Clues to undiscovered Ashoka inscriptions
An unusual partnership that combined archaeology, mathematics and wildlife science has predicted the possible locations of undiscovered inscriptions of Ashoka, the celebrated Mauryan emperor who left behind his proclamations on boulders and pillars.
- Published 16.05.16
New Delhi, May 15: An unusual partnership that combined archaeology, mathematics and wildlife science has predicted the possible locations of undiscovered inscriptions of Ashoka, the celebrated Mauryan emperor who left behind his proclamations on boulders and pillars.
Researchers at the University of California Los Angeles (UCLA) have generated a list of 121 sites represented on maps as 1km by 1km grids across the Indian subcontinent where they say there is a high likelihood of finding undiscovered edicts of Ashoka.
Archaeologists have over the past century found 31 Ashokan edicts inscribed on rocks across the subcontinent, from Kandahar in Afghanistan to Sahasram in Bihar and Jatinga-Ramesvara in Karnataka, and seven edicts on pillars concentrated in the eastern Ganga valley along the present-day India-Nepal border.
The inscriptions, mainly in the Brahmi script, are the first decipherable written records from the Indian subcontinent and provide insights into Ashoka's activities and thoughts, including his remorse after a great war in Kalinga and his support of Buddhism.
Now, archaeologist Monika Smith, biogeographer Thomas Gillespie and their colleagues at the UCLA have used a mathematical model to predict the locations of edicts yet to be discovered.
"The model predicts a high probability of finding edicts in these locations, but this is only a hypothesis," Gillespie told The Telegraph in a telephone interview. The locations are intended to guide archaeologists and other scholars when they select areas to search for more Ashokan edicts, he said.
The researchers borrowed a tool used in wildlife science called the species-distribution model that uses multiple ecology-related parameters such as the type and abundance of vegetation, terrain features, and climate to predict the presence and abundance of species.
They assumed that because the edicts were intended to spread the emperor's messages, those who etched the inscriptions were likely to pick sites that were near well-populated areas with appropriate boulders or rocks available to serve as the geological substrate. "We first trained and tested the model through the locations of the 31 known edicts," Gillespie said. "It is clear the sites of the known edicts are located in a non-random pattern."
All the edicts documented thus far had been chance finds during exploration or excavations, with the first recognised inscription linked to Ashoka documented in 1915. Archaeological papers suggest that inscriptions have been discovered about once every decade with the last finding from Ratanpurwa, Bihar, reported in 2009 by University of Lucknow archaeologist K.K. Thapliyal.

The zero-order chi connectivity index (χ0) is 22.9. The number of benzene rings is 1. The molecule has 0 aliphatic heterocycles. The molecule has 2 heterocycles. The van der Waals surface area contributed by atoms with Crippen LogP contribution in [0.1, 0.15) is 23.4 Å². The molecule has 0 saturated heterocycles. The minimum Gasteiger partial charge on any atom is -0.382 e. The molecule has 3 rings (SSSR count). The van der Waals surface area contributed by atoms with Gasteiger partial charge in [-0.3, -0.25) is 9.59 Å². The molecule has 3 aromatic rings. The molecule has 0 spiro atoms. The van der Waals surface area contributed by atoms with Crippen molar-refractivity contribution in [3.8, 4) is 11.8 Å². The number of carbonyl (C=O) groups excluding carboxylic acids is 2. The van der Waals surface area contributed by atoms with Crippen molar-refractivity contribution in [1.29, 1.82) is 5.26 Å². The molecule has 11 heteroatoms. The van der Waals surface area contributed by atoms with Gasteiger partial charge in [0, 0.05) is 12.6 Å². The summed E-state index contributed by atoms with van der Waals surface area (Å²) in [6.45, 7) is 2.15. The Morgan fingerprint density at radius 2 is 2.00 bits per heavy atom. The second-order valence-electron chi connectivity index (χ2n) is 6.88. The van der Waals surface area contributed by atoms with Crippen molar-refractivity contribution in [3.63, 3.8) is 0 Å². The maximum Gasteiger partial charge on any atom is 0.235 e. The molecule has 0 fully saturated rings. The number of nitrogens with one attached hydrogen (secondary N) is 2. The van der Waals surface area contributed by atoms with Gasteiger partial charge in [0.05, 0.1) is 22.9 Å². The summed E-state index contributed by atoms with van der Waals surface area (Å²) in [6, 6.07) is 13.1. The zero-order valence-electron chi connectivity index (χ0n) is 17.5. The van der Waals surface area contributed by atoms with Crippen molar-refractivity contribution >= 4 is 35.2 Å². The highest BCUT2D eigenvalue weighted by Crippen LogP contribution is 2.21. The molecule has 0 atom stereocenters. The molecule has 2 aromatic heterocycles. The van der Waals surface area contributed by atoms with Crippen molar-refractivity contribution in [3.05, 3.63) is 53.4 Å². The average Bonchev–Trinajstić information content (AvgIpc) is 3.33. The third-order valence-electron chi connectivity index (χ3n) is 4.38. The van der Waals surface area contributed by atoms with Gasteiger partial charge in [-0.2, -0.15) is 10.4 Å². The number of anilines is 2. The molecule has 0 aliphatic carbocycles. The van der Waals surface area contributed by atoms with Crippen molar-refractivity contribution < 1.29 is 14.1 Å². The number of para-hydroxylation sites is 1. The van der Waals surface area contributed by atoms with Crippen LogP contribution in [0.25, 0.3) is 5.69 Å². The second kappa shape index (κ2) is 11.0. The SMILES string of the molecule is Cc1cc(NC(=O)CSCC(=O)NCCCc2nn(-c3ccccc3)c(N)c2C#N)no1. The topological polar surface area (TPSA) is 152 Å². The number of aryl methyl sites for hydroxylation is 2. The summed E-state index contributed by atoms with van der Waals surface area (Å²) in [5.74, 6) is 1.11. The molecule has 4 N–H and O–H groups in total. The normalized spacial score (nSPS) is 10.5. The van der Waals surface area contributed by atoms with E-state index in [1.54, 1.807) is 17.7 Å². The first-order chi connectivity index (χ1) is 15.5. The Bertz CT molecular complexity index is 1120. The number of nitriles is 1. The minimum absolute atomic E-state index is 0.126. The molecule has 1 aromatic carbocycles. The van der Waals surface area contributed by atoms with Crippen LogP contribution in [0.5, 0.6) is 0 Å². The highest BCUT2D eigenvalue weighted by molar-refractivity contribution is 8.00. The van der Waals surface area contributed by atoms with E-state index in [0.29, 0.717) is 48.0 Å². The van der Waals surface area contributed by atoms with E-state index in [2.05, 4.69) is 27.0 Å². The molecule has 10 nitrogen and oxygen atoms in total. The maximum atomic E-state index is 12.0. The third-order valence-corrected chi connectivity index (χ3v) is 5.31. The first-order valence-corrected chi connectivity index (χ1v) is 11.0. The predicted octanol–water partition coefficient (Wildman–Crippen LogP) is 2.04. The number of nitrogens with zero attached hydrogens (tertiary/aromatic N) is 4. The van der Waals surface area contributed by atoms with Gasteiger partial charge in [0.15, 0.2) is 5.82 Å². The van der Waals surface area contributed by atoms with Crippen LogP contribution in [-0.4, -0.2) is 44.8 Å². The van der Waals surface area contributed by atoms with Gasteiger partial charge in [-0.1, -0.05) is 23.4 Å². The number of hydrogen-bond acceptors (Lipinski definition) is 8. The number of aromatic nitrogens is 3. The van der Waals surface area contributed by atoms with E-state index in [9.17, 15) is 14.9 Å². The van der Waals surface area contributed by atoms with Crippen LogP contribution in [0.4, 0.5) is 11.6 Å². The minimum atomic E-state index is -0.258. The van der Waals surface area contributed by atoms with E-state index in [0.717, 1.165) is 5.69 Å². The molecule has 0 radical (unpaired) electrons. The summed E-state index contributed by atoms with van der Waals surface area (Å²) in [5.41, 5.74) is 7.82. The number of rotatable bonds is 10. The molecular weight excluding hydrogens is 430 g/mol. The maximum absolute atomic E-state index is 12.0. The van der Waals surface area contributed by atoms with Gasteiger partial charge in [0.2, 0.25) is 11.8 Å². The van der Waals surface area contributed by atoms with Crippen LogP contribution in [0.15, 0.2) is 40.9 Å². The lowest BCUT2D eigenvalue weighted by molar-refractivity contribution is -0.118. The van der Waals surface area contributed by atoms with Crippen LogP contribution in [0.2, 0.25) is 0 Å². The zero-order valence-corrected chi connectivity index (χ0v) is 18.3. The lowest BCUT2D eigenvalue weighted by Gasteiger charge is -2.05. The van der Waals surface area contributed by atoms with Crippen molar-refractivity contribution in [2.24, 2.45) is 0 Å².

The UCLA team used a database of global population density through ancient times, geological features and climate parameters to generate the list of 121 sites where, the model predicts, the probability of finding undiscovered edicts is 70 per cent or higher.
The locations are clustered in pockets of central India and Afghanistan. The researchers have described the results of their study in Antiquity, a global journal of archaeology, and Current Science, a journal published by the Indian Academy of Sciences.
Sections of Indian archaeologists say the list of 121 locations may help narrow down areas for future search and excavations. But other scholars of ancient India caution that the usefulness, if any, of the methodology would depend on whether it yields discoveries.
"In archaeology, as in many other disciplines, the proof of the pudding is in the eating," Nayanjot Lahiri, professor of history at India's Ashoka University, Sonepat (Haryana), and author of the book Ashoka in Ancient India, published last August, told this newspaper.
"The predictive model outlined will carry credibility if discoveries are made there. That is what will make or unmake the model. We should wait for discoveries to be made before pronouncing on the importance or otherwise of this approach. For scholars and enthusiasts of ancient India, the discovery of an Ashokan edict is worth much more than a model which predicts such discoveries will take place," Lahiri said.
But Sheila Mishra, an archaeologist at the Deccan College, Pune, said: "The period of Ashoka's reign was a very important period of Indian history - even if we were to find just a few more edicts, it would be worth the effort."